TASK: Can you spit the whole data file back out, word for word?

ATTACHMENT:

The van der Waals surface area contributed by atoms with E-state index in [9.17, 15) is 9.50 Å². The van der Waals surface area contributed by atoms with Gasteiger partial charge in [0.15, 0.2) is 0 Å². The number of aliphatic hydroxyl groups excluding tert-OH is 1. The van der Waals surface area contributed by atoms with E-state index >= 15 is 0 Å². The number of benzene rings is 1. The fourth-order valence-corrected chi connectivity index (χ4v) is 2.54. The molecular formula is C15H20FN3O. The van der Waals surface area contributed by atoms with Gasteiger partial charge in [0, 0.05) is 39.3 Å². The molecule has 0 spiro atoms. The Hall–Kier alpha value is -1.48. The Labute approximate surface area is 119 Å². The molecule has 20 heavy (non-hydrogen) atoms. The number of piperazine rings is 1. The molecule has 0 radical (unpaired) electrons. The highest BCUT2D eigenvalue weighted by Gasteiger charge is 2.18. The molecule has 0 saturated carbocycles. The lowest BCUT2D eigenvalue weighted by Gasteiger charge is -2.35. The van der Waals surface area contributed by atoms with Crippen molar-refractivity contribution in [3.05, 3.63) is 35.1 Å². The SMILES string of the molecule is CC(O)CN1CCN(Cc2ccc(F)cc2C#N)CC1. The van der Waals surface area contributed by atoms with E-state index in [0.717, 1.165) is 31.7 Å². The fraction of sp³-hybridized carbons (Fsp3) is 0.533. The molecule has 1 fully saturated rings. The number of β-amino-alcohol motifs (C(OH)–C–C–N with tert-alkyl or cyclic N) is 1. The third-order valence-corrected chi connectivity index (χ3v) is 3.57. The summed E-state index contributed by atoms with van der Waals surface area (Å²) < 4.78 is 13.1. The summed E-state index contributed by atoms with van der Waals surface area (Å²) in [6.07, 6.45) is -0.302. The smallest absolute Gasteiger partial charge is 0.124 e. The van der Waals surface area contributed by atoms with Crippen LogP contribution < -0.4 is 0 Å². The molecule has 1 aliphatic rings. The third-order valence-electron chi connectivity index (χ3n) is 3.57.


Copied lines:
The van der Waals surface area contributed by atoms with E-state index in [9.17, 15) is 9.50 Å². The van der Waals surface area contributed by atoms with Gasteiger partial charge in [0.15, 0.2) is 0 Å². The number of aliphatic hydroxyl groups excluding tert-OH is 1. The van der Waals surface area contributed by atoms with E-state index >= 15 is 0 Å². The number of benzene rings is 1. The fourth-order valence-corrected chi connectivity index (χ4v) is 2.54. The molecular formula is C15H20FN3O. The van der Waals surface area contributed by atoms with Gasteiger partial charge in [0, 0.05) is 39.3 Å². The molecule has 0 spiro atoms. The Hall–Kier alpha value is -1.48. The Labute approximate surface area is 119 Å². The molecule has 20 heavy (non-hydrogen) atoms. The number of piperazine rings is 1. The molecule has 0 radical (unpaired) electrons. The highest BCUT2D eigenvalue weighted by Gasteiger charge is 2.18. The molecule has 0 saturated carbocycles. The lowest BCUT2D eigenvalue weighted by Gasteiger charge is -2.35. The van der Waals surface area contributed by atoms with Crippen molar-refractivity contribution in [3.05, 3.63) is 35.1 Å². The SMILES string of the molecule is CC(O)CN1CCN(Cc2ccc(F)cc2C#N)CC1. The van der Waals surface area contributed by atoms with E-state index in [0.717, 1.165) is 31.7 Å². The fraction of sp³-hybridized carbons (Fsp3) is 0.533. The molecule has 1 fully saturated rings. The number of β-amino-alcohol motifs (C(OH)–C–C–N with tert-alkyl or cyclic N) is 1. The third-order valence-corrected chi connectivity index (χ3v) is 3.57. The summed E-state index contributed by atoms with van der Waals surface area (Å²) < 4.78 is 13.1. The summed E-state index contributed by atoms with van der Waals surface area (Å²) in [6.07, 6.45) is -0.302. The smallest absolute Gasteiger partial charge is 0.124 e. The van der Waals surface area contributed by atoms with Crippen LogP contribution < -0.4 is 0 Å². The molecule has 1 aliphatic rings. The third-order valence-electron chi connectivity index (χ3n) is 3.57.